Since I’m only on Chapter 4 there I don’t feel like I’ll be shooting myself in the foot starting over with the Outline and doing it the “Patterson” way.

For those who have been toying with the idea of taking a Master Class like this one, I’m going to go ahead and give the “two thumbs up” and encourage you to do so. There are some things you’ve heard that you’ll hear again, but in the end it’s got some nuggets in there that you can certainly use.

In the meantime, I’ll be posting some of the Fairy Tale on the website and things because … well … it’s fun. And you can’t beat free.

Owning Your Craft – Sedition Version

I began reading Sedition to my son recently. He’s seven now and the whole Fantasy world of Dyngannon seems to appeal to him.

Sedition-WEBThat or he just really likes the sword on the cover. I’m pretty sure much of the story is over his head but, he picked it and all. (Don’t worry, we read picture books before we settle in for a chapter of this one.)

In any case, it’s been nearly six years since that book was first published and Trenna Silvanus remains one of my most popular characters. I get loads of commentary from people wanting to know when the next segment of her story is coming out (soon, I promise) and … yes, this does make my little writer’s ego fluff up in pleasure.

That being said …

If Sedition weren’t already published I would be doing a major overhaul on it.

The dialogue is hard to get through in places. There are dozens and dozens of peripheral characters whose involvement in the story itself could be richer – sometimes shorter, but richer in content at least. The exposition is clunky. The narrator’s voice bounces (particularly in regards to Brenson and Nelek, which I’m going to blame on the fact that I wasn’t handling the male POV right).

The one bright, shining light in the book so far (and we’re only in Chapter Seven) is that Trenna really is likable. She’s spunky, tough, and has a sense of humor that exerts itself in some of the oddest places.

Why am I telling you all this?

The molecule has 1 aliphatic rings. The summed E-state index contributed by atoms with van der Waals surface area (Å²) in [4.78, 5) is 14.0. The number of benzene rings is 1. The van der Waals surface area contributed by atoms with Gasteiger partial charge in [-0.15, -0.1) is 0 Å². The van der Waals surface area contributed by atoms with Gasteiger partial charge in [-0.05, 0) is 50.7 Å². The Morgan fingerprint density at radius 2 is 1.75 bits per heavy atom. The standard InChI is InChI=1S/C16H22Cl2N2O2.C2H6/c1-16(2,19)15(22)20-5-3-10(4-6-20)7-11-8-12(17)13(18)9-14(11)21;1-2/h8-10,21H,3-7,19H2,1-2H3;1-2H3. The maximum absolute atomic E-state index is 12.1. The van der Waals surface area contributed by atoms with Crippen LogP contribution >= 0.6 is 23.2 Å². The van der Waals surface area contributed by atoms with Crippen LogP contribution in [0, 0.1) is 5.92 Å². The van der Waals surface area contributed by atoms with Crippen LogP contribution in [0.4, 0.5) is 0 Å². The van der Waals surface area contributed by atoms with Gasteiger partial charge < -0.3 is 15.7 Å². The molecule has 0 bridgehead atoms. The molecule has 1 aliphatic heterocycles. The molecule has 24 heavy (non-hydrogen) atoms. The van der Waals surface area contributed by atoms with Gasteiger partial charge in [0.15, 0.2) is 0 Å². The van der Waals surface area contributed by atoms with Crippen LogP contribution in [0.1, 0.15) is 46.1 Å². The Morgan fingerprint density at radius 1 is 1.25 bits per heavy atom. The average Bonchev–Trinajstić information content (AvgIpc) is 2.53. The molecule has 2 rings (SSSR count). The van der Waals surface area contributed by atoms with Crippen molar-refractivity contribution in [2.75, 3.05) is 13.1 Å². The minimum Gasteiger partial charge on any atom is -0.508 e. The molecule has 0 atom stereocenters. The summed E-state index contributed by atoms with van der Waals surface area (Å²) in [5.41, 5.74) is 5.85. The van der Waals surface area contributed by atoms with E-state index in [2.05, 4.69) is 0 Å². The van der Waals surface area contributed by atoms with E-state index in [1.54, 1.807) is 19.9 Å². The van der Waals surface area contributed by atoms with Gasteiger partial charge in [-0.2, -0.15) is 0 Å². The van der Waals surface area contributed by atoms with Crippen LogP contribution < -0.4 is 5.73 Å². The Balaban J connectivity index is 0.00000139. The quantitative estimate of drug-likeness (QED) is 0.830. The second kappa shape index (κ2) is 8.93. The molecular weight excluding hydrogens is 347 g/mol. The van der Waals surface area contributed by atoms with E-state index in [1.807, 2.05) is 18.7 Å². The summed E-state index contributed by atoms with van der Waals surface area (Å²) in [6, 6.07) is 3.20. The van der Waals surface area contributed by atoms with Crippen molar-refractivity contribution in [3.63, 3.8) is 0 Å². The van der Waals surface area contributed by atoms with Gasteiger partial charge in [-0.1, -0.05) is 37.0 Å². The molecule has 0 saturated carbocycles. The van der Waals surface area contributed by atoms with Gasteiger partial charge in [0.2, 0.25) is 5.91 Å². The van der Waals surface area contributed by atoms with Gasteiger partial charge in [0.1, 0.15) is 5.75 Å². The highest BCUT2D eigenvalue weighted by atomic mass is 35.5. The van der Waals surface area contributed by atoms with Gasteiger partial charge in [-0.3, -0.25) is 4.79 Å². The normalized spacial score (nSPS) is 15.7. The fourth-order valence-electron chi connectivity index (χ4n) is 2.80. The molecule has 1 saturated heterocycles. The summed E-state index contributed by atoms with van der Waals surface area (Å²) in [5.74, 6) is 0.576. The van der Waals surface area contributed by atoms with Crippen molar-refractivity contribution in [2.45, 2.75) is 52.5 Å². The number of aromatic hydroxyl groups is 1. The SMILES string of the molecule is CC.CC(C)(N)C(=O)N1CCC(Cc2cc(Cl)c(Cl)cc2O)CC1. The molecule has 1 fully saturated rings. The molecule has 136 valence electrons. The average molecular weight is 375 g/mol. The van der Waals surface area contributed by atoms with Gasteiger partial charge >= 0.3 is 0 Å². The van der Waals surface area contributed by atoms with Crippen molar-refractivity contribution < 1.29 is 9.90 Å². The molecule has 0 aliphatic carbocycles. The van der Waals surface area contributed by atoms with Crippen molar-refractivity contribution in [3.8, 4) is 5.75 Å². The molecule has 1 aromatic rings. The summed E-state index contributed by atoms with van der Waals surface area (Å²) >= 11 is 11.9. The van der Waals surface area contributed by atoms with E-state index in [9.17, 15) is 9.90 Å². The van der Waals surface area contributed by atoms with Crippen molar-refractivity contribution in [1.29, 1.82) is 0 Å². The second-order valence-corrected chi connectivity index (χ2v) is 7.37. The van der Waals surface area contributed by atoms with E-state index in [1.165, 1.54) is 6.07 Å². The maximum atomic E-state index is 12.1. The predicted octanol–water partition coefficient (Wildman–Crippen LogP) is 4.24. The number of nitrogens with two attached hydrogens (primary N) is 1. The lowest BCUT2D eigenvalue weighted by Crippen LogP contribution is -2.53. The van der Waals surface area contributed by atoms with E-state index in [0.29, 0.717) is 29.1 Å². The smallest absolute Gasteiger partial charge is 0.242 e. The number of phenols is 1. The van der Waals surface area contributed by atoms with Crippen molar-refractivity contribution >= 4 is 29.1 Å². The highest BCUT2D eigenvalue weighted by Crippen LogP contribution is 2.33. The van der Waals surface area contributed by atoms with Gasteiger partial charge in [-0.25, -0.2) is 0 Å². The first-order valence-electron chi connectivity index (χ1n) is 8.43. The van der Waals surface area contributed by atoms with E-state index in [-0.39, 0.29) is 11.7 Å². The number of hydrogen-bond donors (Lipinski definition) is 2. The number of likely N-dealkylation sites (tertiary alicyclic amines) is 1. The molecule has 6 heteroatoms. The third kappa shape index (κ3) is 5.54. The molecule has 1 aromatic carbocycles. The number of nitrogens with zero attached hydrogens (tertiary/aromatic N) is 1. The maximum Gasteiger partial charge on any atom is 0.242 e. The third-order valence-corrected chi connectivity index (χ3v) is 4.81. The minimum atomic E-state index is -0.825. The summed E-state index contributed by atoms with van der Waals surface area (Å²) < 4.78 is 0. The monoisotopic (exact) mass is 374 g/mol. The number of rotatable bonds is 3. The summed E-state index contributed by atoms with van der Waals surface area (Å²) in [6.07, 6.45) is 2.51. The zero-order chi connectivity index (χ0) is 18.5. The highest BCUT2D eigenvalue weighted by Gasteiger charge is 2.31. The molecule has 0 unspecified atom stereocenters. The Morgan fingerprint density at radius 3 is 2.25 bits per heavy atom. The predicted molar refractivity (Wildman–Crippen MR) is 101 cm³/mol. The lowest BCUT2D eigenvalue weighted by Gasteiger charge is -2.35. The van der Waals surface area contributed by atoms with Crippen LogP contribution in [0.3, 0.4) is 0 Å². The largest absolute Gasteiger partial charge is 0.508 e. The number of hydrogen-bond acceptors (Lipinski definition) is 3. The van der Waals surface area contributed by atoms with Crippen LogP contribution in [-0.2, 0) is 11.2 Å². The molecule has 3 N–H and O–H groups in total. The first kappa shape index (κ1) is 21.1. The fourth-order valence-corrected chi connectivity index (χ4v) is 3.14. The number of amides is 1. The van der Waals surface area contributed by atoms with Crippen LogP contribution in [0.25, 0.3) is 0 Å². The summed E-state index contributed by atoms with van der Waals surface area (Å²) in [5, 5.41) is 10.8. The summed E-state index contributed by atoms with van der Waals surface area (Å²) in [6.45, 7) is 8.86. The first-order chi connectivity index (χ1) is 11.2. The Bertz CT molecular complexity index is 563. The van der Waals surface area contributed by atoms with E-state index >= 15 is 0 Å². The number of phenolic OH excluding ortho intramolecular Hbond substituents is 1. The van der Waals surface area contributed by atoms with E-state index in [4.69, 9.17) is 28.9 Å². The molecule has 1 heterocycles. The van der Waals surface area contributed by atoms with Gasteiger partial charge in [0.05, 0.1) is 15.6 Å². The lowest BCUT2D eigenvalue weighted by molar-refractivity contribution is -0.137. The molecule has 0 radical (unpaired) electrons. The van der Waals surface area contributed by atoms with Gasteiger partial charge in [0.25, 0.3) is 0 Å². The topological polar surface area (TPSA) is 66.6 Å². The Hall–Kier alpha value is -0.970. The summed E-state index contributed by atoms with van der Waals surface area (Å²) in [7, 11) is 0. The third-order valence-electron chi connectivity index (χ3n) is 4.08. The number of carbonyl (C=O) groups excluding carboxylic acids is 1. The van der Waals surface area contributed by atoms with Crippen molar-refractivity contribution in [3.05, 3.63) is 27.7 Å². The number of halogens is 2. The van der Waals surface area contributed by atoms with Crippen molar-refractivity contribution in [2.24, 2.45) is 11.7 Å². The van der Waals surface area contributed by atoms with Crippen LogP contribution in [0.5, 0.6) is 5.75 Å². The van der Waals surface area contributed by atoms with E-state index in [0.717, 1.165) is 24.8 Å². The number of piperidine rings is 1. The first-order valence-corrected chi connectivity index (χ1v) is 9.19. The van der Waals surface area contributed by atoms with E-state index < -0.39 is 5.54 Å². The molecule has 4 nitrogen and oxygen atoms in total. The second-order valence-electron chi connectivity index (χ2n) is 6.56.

This book is out for sale. What sane writer points out the flaws of their own work in a public forum? Who’s gonna go out and buy this thing now?

Honestly?

Because any sane, professional writer also owns their craft.

I own the fact that the book I wrote nearly ten years ago (NOTE: it did not get published as soon as it was finished, it took a long time to find a home) is not as strong as the books I’m writing now.

I own that my personal style has changed with every book I’ve written.

I own the mistakes that are in Sedition just as much as I own the things I did right.

What did I do right?

Trenna.

In fact, the main cast of characters were done right; Nelek, Brenson, Faolan, Marsali, Brock. They have individual voices, concerns, arguments, and motivations. And while I remember it was complicated to the max trying to get all those individuals out into the open without making a 300,000 word book, it worked out in the end.

So this is me owning my craft. Maybe I’ll start working on a 10 year anniversary edition of Sedition and clean up some of my mistakes.

Maaaaybe.

Probably not, though. Because after Usurper is done there’s at least one more book in this series. And the Tapped series has at least 4 main books with several novellas in the queue. And I have a Civil War/Western that has been simmering on the back burning for a while now. Annnnnd … my Dragon Noir.

You get it. There’s lots going on in my head. But hey, if there’s enough interest maybe I will.